Creating a Promised Land for the Cows
I was asked at last week’s news conference whether these forecasts are too good to be true – a reasonable question.
– Fed Chairman Jerome Powell
BUENOS AIRES – Yesterday, while we were out of touch… the markets grew a little worried.
The Dow fell 200 points.
Investors continued to show signs of jitteriness Friday, as rising interest rates weighed on sentiment. On Thursday, the yield on the 10-year Treasury note notched its highest level in over seven years, following positive economic data released this week.
Comments from Federal Reserve Chair Jerome Powell also pushed yields higher. On Wednesday, Powell said that the Fed had a long way to go before interest rates would hit neutral, suggesting to markets that more hikes could be coming.
We’ll have more on the Fed, etc. on Monday… But we’re on the road today. No time for serious thinking.
Instead, we’ll tell you more about what is going on at the ranch…
We rode out on the range to look at the cattle.
Even after eight months without a drop of rain, there is still some green grass down in the valley where the river cuts through the mountains to an adjoining ranch.
There are three rivers on our ranch. This time of year, none of them have any real water. Whatever water there is has gone underground. But some of it resurfaces just before it leaves the ranch. That is where the cows congregate.
The area is right in front of the house. But it is still a long way away. We ride down to the dry riverbed, and then follow it to the green grass. The ride takes more than an hour, partly because the horses find it hard going in the sand.
Then, a couple of springs appear… with water trickling, then running, down toward the angusto – a narrow defile through the rocks – where the water tumbles and splashes over to our neighbor’s place about a mile further on.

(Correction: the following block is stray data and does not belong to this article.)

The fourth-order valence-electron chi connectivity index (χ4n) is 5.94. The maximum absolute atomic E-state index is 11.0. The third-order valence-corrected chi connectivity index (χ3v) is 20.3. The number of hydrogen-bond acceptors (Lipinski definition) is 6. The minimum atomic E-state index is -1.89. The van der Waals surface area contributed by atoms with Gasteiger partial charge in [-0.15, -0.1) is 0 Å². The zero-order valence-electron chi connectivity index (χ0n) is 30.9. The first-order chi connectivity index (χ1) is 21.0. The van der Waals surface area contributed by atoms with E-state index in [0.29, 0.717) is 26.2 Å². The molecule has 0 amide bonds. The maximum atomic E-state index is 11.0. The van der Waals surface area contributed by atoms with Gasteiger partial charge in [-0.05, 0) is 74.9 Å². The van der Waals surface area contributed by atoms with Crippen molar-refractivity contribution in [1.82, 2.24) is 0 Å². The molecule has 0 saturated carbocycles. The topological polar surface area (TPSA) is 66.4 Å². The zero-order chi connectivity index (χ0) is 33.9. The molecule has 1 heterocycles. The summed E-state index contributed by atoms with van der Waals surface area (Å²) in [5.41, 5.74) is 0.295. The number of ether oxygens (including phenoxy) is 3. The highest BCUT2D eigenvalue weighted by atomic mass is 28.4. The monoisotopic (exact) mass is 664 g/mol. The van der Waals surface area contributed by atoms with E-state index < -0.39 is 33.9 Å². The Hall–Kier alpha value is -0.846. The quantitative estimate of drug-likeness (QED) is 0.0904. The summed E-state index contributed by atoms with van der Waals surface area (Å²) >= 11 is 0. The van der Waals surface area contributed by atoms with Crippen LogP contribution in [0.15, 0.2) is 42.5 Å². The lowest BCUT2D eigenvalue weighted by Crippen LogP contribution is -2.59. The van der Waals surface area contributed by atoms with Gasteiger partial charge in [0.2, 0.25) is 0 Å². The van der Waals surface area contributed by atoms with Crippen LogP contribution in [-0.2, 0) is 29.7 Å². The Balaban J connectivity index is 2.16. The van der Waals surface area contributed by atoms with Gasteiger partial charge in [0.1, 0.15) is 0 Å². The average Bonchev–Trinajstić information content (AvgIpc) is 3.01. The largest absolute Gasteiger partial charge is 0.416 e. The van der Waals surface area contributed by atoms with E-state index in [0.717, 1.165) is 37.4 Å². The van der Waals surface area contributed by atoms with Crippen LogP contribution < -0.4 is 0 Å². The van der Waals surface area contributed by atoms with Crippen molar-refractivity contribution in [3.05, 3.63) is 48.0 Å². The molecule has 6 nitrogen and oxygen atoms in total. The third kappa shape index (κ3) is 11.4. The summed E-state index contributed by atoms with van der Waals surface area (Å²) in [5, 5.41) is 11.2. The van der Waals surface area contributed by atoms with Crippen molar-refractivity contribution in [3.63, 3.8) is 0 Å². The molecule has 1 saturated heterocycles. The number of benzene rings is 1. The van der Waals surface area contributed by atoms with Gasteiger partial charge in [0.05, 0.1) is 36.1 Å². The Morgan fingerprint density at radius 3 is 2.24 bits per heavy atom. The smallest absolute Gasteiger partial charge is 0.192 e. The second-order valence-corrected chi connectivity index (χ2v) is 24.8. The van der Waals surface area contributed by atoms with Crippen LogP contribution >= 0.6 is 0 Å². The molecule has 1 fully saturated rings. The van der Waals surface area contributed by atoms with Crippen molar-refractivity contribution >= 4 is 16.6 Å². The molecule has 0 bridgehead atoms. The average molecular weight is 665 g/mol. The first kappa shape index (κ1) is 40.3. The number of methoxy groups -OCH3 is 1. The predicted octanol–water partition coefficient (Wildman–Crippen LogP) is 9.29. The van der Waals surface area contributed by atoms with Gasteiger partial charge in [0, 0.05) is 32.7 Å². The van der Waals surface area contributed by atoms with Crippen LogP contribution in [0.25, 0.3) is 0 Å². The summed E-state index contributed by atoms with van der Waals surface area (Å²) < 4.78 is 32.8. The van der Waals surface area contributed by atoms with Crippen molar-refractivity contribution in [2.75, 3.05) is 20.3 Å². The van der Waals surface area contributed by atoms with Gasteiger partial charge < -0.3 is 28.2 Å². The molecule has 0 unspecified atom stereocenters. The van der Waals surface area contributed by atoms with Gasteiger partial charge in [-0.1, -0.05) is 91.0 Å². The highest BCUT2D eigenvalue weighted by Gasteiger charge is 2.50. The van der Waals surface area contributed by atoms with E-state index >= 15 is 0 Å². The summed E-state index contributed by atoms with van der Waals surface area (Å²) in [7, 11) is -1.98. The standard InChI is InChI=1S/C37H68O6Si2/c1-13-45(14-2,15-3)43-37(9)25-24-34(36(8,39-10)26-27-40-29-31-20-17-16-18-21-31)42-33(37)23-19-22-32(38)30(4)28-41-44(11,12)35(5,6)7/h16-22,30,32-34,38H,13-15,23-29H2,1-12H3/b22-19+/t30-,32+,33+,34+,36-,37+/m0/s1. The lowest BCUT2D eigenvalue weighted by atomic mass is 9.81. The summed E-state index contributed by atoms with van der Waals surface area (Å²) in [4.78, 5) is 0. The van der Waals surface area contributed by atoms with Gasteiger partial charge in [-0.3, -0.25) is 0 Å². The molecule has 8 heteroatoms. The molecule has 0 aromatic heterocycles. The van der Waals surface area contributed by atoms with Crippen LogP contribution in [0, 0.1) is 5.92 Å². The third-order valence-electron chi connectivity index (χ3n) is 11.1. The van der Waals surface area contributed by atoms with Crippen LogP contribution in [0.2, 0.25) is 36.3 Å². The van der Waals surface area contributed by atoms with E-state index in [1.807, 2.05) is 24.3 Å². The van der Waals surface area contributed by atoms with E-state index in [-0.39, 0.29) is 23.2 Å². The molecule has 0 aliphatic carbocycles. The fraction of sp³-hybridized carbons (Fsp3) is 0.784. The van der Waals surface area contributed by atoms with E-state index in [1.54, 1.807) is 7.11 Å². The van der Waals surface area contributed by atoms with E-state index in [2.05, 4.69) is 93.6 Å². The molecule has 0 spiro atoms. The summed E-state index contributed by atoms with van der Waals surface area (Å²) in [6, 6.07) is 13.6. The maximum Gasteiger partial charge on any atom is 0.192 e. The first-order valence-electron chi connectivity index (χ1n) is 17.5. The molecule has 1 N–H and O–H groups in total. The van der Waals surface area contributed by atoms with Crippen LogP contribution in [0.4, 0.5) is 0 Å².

Neither cattle, nor horses, nor humans can go through the rocky pass safely. When we visit our neighbors (a Swiss couple that runs an organic vineyard), we have to ride around the mountains to the east, which takes about five hours.
The gauchos and ranch hands use a backhoe to channel the water from the spring over the wide expanse of riverbed, trying to encourage as much grass as possible before we lose the water to our neighbors.
The result is a delightful area of pools, grass, and swampy patches where birds and guanacos – a close relative of the llama – gather along with the cattle.
We saw two herds of guanacos, about eight animals in each, mixing comfortably with the cattle. But as we rode up, the cattle were blasé… while the guanacos took off, running up into the dry hills.
Occasionally, the cowboys will shoot a guanaco and eat it; but rarely. They also shoot the burros from time to time. Both animals are pests… competing with the cattle for the little bit of grass we have.
Cattle’s Promised Land
Another real pest is the condor. There were about 20 of them on the ground, picking at the bones of a dead cow.
The swampy areas can include pools of quicksand or deep mud, where the cows get stuck. Sometimes, we’ll find a cow while it is still alive. But often, it is attacked by the condors or simply dies from exhaustion before we find it.
The condors also prey on the soft and defenseless newborn calves. A group of the birds will attack, some distracting the mother cow… while the others kill its calf.
We’re counting on our new property farther down the valley to make life easier on the animals. There, we have water directly from the Calchaquí River.
Over the last 12 months, we have cleared the land and planted alfalfa. In a few more months, the alfalfa will be ready. We’ll drive the cows up over the pass and down to the green fields of the lower ranch – a two-day cattle drive.
There, they and their calves will be fattened on the grass and corn. The calves will be sold, and the mother cows will be driven back up over the pass for another season.